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tantric33

Torque procedure for 426f head bolts (why not use angle torque method))

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Grayracer513,

I will be reassembling my 426 very soon (waiting for the head to get back from seat cut) and have a few questions about torquing the head bolts.

You suggested to another TT member that he stick to the torque procedure in the owners manual for the 426 (32 foot-pounds in two stages) and of course that is a sensible suggestion, but I can't help but think that the YZ450 method (angle torque) may be suitable and perhaps more accurate so I wanted to get your thoughts on this.

Here's what I'm thinking that leads me to believe that the angle torque would work:

1. I believe the 450 and the 426 use the same bolts

2. Looking at it in a VERY GENERAL sense I would think the two heads and the cylinders are so alike in size, weight etc. that the angle torque procedure must be just another way to get to 32 foot-pounds. I mean we're trying to accomplish generally the same thing with either method (that is, crush an MLS gasket and a rubber base gasket between two metal parts of the same general size weight hardness and thickness)

3. The angle torque procedure wants the bolts to 14 foot-pounds and then two 90 degree rotations. Again, this seems like it's most likely 32 foot-pounds (I know what assumptions can get you though).

Another thing that concerns me about using the 426 method is this:

Recently my cylinder base gasket began to leak out the left side around where the timing chain passes through. I noticed on the new OEM gasket that I purchased it appears that they have built up that area with a bead of some sort of dry sealant applied to the gasket. This bead is tall enough that when you lay the cylinder down on the case you can visually see the cylinder sitting up higher on that side. I would think that the side with the sealant bead is not going to crush/set the same as the other side giving an uneven/incorrect clamping force (which, again, makes me think about the angle torque procedure and how it "sets" the gasket).

Then you throw in the fact that a lot of torque wrenches are just not that accurate and angle torquing really starts to look like the way to go.

Are you aware of any issues that shops were having with the 426 leaking gaskets after rebuild using the 32 foot-pounds method? Are the 426 and 450 head that much different in design?

It even looks like the CRF's are using 32 foot-pounds torque as well, so again we're in the same ball-park with the torque specs regardless of the head/ cylinder design.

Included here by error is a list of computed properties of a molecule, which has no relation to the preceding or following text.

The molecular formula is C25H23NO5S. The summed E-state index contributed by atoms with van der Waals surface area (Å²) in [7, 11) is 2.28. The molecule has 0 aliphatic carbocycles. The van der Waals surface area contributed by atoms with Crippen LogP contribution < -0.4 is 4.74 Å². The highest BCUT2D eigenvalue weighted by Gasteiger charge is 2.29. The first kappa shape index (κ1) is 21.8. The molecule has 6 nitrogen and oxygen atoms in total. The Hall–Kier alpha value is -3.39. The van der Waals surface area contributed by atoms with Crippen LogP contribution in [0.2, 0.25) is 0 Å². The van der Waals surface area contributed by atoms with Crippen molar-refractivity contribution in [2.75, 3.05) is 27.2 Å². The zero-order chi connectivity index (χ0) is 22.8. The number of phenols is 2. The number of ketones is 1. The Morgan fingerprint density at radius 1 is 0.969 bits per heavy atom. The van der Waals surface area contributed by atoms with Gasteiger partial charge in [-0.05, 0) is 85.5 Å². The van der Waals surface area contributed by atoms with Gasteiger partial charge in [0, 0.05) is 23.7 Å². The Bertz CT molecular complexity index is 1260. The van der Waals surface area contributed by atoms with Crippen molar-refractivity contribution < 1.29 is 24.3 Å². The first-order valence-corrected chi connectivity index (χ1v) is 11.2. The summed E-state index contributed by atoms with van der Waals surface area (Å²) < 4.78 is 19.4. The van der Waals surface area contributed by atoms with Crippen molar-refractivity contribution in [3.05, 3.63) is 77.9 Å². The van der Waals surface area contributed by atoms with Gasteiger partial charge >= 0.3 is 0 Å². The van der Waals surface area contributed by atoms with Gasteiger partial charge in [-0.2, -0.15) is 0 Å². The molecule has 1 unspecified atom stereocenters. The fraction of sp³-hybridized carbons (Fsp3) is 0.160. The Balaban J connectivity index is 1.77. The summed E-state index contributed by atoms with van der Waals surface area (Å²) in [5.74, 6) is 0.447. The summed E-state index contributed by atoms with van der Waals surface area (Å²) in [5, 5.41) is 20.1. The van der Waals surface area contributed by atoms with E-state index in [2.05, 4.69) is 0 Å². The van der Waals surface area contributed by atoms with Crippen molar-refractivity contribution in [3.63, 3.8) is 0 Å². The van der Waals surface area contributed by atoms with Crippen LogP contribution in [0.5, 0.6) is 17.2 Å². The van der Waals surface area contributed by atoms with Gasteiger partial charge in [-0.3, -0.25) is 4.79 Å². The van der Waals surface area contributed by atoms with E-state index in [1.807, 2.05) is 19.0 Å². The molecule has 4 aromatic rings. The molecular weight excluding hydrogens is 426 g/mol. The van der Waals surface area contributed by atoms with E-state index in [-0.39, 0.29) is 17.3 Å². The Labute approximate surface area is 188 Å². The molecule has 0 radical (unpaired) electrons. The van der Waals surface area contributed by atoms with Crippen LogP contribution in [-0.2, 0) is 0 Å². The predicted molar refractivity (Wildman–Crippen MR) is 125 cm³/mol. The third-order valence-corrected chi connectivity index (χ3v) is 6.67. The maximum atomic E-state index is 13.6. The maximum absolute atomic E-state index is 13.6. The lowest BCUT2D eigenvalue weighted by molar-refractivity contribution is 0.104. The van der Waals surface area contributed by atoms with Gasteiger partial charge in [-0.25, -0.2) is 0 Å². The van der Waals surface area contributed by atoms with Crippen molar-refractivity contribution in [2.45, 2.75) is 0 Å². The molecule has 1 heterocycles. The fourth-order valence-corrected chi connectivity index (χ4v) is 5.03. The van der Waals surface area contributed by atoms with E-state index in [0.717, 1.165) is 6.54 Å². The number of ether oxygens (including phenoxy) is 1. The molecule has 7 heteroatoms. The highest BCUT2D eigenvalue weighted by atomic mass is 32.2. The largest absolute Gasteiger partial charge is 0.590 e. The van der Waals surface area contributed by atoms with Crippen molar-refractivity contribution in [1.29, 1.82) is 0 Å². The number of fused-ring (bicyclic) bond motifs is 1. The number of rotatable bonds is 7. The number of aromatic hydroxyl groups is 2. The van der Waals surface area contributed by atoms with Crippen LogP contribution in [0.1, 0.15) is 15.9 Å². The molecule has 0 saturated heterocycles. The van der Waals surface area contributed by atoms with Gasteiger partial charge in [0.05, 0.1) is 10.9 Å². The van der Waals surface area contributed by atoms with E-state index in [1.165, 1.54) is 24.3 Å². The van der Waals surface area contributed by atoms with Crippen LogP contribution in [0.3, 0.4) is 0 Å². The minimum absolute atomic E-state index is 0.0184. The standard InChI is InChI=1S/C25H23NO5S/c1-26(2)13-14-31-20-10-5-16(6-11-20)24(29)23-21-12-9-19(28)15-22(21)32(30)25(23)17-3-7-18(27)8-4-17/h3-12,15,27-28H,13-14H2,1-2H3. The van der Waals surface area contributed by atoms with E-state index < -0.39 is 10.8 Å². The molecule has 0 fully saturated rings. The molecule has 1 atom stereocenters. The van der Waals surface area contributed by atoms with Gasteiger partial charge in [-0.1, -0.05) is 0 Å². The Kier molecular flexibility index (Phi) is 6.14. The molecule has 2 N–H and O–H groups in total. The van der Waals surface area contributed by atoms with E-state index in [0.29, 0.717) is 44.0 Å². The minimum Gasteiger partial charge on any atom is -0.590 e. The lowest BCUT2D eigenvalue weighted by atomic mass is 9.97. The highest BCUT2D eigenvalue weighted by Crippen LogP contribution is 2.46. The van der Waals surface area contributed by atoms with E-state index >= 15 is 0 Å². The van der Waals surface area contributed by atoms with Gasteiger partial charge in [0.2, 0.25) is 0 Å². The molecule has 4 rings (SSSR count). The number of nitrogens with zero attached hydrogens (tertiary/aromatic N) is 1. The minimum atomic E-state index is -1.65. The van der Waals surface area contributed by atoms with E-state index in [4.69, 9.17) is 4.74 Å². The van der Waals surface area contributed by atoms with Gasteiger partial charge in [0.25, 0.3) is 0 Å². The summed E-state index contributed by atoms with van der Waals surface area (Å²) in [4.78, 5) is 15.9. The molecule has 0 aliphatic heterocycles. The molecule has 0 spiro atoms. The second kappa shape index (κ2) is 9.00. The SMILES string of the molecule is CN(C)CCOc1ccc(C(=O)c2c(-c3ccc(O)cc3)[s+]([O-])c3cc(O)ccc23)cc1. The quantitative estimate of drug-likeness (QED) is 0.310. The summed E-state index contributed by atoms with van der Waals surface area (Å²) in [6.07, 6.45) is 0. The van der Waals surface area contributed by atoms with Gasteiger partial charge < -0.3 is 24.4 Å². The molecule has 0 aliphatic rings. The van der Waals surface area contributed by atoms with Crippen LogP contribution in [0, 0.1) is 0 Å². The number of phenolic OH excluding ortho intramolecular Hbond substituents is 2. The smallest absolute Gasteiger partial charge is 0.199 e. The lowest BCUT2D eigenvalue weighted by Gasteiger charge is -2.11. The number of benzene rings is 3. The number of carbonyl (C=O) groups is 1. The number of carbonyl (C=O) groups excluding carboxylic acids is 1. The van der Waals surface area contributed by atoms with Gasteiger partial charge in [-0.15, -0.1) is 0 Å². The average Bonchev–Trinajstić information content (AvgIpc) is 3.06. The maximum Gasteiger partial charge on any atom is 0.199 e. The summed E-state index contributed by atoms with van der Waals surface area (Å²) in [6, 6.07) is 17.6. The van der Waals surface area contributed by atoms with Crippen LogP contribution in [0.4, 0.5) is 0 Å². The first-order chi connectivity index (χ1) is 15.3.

How about a mxture of the two torque methods (i.e. set the gasket a little. back off then got to 32 foot-pounds)?

Ha ha, phew. I guess I'm an "over thinker".

Thanks

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You are on the WR thread but the question can still be answered here.

I would use whatever the factory service manual recommends for torque spec on your bike.

Heres why; In 2003, Yamaha made some significant changes in their manufacturing technology used in casting engine cases and other cast parts. The Aluminum alloy used is different and the average sectional thickness is thinner on the '03+ bikes (to save weight). These factors were used to determine the cylinder head torque procedure. All of the material properties and how they react to certain loads has to be taken into consideration when the engineering staff design an assembly procedure.

I would guess that the angle-torque method would work fine on earlier bikes but I would be hesitant about using the straight 32 lb/ft torque on any 450 '03 and later.

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You are on the WR thread but the question can still be answered here.

I would use whatever the factory service manual recommends for torque spec on your bike.

Heres why; In 2003, Yamaha made some significant changes in their manufacturing technology used in casting engine cases and other cast parts. The Aluminum alloy used is different and the average sectional thickness is thinner on the '03+ bikes (to save weight). These factors were used to determine the cylinder head torque procedure. All of the material properties and how they react to certain loads has to be taken into consideration when the engineering staff design an assembly procedure.

I would guess that the angle-torque method would work fine on earlier bikes but I would be hesitant about using the straight 32 lb/ft torque on any 450 '03 and later.

Thank for the reply.

Those do sound like significant changes that would affect torque (thinner, lighter, softer, harder).

Thanks again, great info!

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